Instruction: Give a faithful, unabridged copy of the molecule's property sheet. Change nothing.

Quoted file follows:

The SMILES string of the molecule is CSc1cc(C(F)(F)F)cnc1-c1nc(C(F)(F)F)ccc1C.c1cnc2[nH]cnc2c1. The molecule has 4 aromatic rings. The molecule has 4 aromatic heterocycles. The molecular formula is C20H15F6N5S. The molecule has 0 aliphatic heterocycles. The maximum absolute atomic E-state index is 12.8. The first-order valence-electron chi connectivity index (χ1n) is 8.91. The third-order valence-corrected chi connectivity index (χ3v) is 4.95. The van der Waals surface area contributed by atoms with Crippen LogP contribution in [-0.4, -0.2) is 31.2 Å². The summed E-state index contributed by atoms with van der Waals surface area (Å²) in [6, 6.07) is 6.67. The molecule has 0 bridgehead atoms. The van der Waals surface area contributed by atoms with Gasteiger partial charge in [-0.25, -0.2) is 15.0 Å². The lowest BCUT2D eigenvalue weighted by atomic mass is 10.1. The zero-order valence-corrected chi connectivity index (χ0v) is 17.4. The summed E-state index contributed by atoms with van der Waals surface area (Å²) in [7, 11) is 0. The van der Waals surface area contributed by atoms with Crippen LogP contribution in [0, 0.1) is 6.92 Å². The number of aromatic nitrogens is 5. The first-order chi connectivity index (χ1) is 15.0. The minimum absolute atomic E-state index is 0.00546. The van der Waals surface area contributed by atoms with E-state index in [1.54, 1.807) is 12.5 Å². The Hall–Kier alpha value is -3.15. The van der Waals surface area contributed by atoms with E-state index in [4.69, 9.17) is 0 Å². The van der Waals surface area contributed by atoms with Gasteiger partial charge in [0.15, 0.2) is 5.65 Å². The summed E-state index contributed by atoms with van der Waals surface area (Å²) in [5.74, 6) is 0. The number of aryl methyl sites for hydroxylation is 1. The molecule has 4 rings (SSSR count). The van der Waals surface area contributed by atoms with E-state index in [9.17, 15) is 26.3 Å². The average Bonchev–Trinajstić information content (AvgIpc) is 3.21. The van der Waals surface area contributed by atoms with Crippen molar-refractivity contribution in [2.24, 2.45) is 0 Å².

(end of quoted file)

The SMILES string of the molecule is CSc1cc(C(F)(F)F)cnc1-c1nc(C(F)(F)F)ccc1C.c1cnc2[nH]cnc2c1. The molecule has 4 aromatic rings. The molecule has 4 aromatic heterocycles. The molecular formula is C20H15F6N5S. The molecule has 0 aliphatic heterocycles. The maximum absolute atomic E-state index is 12.8. The first-order valence-electron chi connectivity index (χ1n) is 8.91. The third-order valence-corrected chi connectivity index (χ3v) is 4.95. The van der Waals surface area contributed by atoms with Crippen LogP contribution in [-0.4, -0.2) is 31.2 Å². The summed E-state index contributed by atoms with van der Waals surface area (Å²) in [6, 6.07) is 6.67. The molecule has 0 bridgehead atoms. The van der Waals surface area contributed by atoms with Gasteiger partial charge in [-0.25, -0.2) is 15.0 Å². The lowest BCUT2D eigenvalue weighted by atomic mass is 10.1. The zero-order valence-corrected chi connectivity index (χ0v) is 17.4. The summed E-state index contributed by atoms with van der Waals surface area (Å²) in [7, 11) is 0. The van der Waals surface area contributed by atoms with Crippen LogP contribution in [0, 0.1) is 6.92 Å². The number of aromatic nitrogens is 5. The first-order chi connectivity index (χ1) is 15.0. The minimum absolute atomic E-state index is 0.00546. The van der Waals surface area contributed by atoms with E-state index in [1.54, 1.807) is 12.5 Å². The Hall–Kier alpha value is -3.15. The van der Waals surface area contributed by atoms with E-state index in [4.69, 9.17) is 0 Å². The van der Waals surface area contributed by atoms with Gasteiger partial charge in [0.15, 0.2) is 5.65 Å². The summed E-state index contributed by atoms with van der Waals surface area (Å²) in [5.74, 6) is 0. The number of aryl methyl sites for hydroxylation is 1. The molecule has 4 rings (SSSR count). The van der Waals surface area contributed by atoms with E-state index in [9.17, 15) is 26.3 Å². The average Bonchev–Trinajstić information content (AvgIpc) is 3.21. The van der Waals surface area contributed by atoms with Crippen molar-refractivity contribution in [2.24, 2.45) is 0 Å².